For the ladder track, Meléndez has been collaborating with the City of Eugene’s Office of Human Rights & Neighborhood Involvement, using the city’s Hate & Bias Prevention and Response Toolkit.
In 2018, Lorna Flormoe, an equity and access planner with the city, had finished creating the toolkit and was looking to test it in the community for finetuning. Meléndez suggested she pilot it in his class and challenge the students to flesh out and complete the toolkit’s modules on topics from bystander intervention to the history of oppression. PPPM students also interned with Flormoe to do community organizing brainstorming and focus groups.
“We piloted it in the class, and it went really, really well,” Flormoe said. “So many students in the class—especially young, white Oregonians—they didn’t get any balanced history in their education. They have no idea about the history of exclusion and systems in Oregon that still exist from it.”
With the course and the toolkit, Flormoe said students developed an awareness of equity and the skills to see systemic racism and discrimination as well as how to be an ally.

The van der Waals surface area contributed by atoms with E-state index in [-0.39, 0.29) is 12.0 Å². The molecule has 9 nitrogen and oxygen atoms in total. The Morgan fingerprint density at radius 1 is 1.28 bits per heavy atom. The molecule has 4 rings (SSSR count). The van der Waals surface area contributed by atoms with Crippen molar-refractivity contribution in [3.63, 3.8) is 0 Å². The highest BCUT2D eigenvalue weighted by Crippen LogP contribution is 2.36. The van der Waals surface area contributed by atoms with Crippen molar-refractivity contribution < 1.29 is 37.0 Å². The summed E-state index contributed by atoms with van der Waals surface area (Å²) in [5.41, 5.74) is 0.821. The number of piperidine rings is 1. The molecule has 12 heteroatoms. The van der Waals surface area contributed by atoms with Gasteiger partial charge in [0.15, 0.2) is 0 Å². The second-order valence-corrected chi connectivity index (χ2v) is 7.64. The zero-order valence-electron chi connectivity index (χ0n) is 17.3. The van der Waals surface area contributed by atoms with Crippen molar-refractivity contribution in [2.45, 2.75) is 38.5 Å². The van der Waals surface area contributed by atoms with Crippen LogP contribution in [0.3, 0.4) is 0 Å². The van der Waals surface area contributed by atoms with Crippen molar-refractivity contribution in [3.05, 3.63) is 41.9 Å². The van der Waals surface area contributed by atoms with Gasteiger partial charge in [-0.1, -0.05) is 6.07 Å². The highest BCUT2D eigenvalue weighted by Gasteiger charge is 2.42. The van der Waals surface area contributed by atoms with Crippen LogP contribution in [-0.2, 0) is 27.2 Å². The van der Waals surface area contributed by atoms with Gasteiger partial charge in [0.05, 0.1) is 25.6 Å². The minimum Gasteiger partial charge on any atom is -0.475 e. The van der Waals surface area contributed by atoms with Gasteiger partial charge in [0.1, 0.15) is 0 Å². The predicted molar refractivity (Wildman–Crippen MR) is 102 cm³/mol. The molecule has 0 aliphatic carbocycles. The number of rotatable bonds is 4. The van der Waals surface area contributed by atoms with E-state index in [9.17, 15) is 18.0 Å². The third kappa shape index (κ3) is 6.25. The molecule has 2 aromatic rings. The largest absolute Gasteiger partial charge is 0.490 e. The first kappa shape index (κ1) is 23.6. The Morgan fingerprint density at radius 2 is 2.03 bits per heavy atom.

“I love working with students and professors at the university,” Flormoe added. “It’s this beautiful marriage between idealism and practicality and then doing something to actually help the community.”
Graphic created by the leadership class students Melissa Graciosa and Willow Hamilton for Lorna Flormoe
Collaborating with Flormoe to implement the toolkit yielded additional partnerships geared at supporting the teaching needs of students in the course. This included partnering with Francis Pastorelle, assistant director for Family Housing and University Apartments; the City of Eugene; and the organization Stand Up for Racial Justice. Working with outside facilitators is intentional, said Meléndez, who pointed out that he is a professor of color in a position of leadership teaching a predominantly white student body.